Like all women who get a regular mammography to screen for breast cancer, Dr. Robin Hall was relieved when her test results came back normal in January 2021.
The ultrasound of her breasts also came out fine. Hall, a family doctor, always gets that extra exam because she has so much dense breast tissue, which appears as white on a mammogram, the same color a tumor would have. So an ultrasound provides a better view of what’s inside.
With no signs of cancer in those two tests, Hall seemed ready for next year. But that summer, he began to notice that his right breast was getting larger than his left.
“Most women are a bit asymmetrical anyway. But one morning I woke up and it wasn’t subtle anymore and I said, ‘We have a problem,’” Hall, 63, who lives in suburban Fort Worth, Texas, tells TODAY.com.
“I would never have dreamed that a few months before everything was fine and then it changed like this.”
the doctor knew breast swelling was a possible warning signso she had another mammogram and it was still normal.
But Hall could see the change, so she underwent another ultrasound, and that’s when the radiologist finally found the tumor. The diagnosis: a very fast-growing breast cancer that was buried deep in Hall’s dense breast tissue.
Eight months after her normal mammogram and ultrasound, she underwent a double mastectomy in September 2021. Doctors recommended removal of both breasts because her tissue was so dense and because she was at higher risk of cancer in the other breast. The tumor itself turned out to be 1.5 inches across.
“I feel extremely lucky to have caught him when we did, especially with how fast he was growing and how big he had already gotten in that short period of time,” says Hall.
Look for breast changes
She urges women to look in the mirror once a month to check for breast changes.
“That’s super important… You don’t necessarily have to feel a mass, but if you see that one breast is growing more than the other and it wasn’t always like that; or if you see the wrinkles or dimples in the skin; or if one nipple is pulling in and the other isn’t, anything that’s different on one than the other, even if you just had a normal mammogram two or three months ago, you still need to get checked out,” says Hall. .
“Also, request an ultrasound, especially if you have dense breast tissue.”
About half of women age 40 and older have dense breasts, according to the Centers for Disease Control and Prevention. Former TODAY host Katie Couric is one of them, and for that reason, she would routinely undergo a breast ultrasound. revealed this year when she announced that she had breast cancer.
If your insurance doesn’t cover a breast ultrasound, ask the radiology center for the cash-pay price, Hall advises. It is often not that expensive.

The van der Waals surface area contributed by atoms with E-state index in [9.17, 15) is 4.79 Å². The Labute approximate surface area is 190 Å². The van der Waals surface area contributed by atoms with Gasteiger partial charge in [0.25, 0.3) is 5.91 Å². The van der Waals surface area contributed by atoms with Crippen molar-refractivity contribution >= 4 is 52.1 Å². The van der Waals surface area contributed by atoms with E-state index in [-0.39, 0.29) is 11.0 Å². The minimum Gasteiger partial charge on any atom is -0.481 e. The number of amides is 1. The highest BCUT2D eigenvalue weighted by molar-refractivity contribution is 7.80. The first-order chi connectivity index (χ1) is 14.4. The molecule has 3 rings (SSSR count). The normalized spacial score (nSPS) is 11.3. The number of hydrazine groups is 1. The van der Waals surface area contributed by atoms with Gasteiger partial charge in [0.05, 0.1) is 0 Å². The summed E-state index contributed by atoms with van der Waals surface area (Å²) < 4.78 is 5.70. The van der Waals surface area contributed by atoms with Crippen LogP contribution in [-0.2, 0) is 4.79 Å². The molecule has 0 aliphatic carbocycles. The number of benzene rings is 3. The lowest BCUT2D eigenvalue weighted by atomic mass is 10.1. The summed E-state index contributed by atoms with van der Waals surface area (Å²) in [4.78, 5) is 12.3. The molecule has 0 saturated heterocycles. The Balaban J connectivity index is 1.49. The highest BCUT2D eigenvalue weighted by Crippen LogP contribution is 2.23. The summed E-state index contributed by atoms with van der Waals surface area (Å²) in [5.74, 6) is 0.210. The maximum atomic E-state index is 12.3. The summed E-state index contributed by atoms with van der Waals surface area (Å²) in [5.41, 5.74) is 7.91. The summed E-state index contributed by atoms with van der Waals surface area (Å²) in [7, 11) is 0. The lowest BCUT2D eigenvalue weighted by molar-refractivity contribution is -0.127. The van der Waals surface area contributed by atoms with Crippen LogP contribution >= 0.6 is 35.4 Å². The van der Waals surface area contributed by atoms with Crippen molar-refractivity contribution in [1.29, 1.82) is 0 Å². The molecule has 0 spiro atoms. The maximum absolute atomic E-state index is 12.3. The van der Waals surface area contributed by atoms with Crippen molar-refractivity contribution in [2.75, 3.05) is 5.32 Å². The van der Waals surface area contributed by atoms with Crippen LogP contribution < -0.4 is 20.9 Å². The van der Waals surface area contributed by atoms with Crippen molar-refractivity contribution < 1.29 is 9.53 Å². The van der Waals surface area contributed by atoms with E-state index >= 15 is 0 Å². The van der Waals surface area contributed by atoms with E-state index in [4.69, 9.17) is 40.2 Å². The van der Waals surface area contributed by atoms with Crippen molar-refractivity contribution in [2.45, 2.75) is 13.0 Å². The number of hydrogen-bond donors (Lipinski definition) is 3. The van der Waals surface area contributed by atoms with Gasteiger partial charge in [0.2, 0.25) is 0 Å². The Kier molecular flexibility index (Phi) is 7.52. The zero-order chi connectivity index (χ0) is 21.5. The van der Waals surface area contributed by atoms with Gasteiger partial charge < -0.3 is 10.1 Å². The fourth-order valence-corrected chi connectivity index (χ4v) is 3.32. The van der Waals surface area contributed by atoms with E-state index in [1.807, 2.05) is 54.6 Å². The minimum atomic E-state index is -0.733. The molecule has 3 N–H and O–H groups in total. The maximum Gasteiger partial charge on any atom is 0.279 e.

Hall has been on the lookout for breast cancer screening for 25 years, ever since she was 38 and felt a mass in her other breast. When she insisted that it be removed, the bulge turned out to be atypical hyperplasiathe step just before cancer.
It meant her risk of breast cancer was four to five times that of a woman without breast abnormalities, according to the American Cancer Society.
Hall has no family history of breast cancer and worries that other people like her are lulled into a false sense of security.
“I can’t tell you how many women in my practice over the years, and I’ve seen tens of thousands of patients in that time period, say, ‘I’m not worried, we don’t have a family history.’ But what people don’t know is 85% of breast cancer is sporadicwhich means that you do not have a family history”, he points out.
“The two biggest risk factors for breast cancer are #1, being a woman, and #2, aging. So as we get older, all women are at higher risk.”
As a doctor listening to her own diagnosis, Hall remembers going into “let’s fix it” mode. Doctors aren’t always the best patients, and it was strange to go from being a doctor ordering treatment to being the person receiving it, she says.
As a patient, Hall was sometimes frustrated by the lack of communication and friendliness in medical care. He remembers recovering in the hospital after his mastectomy when a nurse insisted he get up and walk around to prevent blood clots. Hall was dizzy from her painkillers and said she couldn’t do it.
But the nurse “had the order to get up and walk around and I just wanted to do that task,” says Hall, noting that she ended up sitting on the floor to avoid passing out. “I think sometimes when people are caring for other people for a long time, they get a little burned out and forget there’s a person there…rule number 1: listen to the patient.”
Today, more than a year after surgery and breast reconstruction, Hall says she is doing well. She did not have to undergo chemotherapy or radiation. But there was a health setback last Christmas: She contracted COVID-19, which left her with a mental haze. It all resulted in a difficult year of recovery from surgeries, general anesthesia, and the coronavirus.
Now, she feels more like herself again. The doctor works part-time at the concierge practice she founded, which allows her to travel and write a book.
“If I hadn’t been aware and just had a regular mammogram and then trusted that, I wouldn’t be in the situation I’m in now,” she says.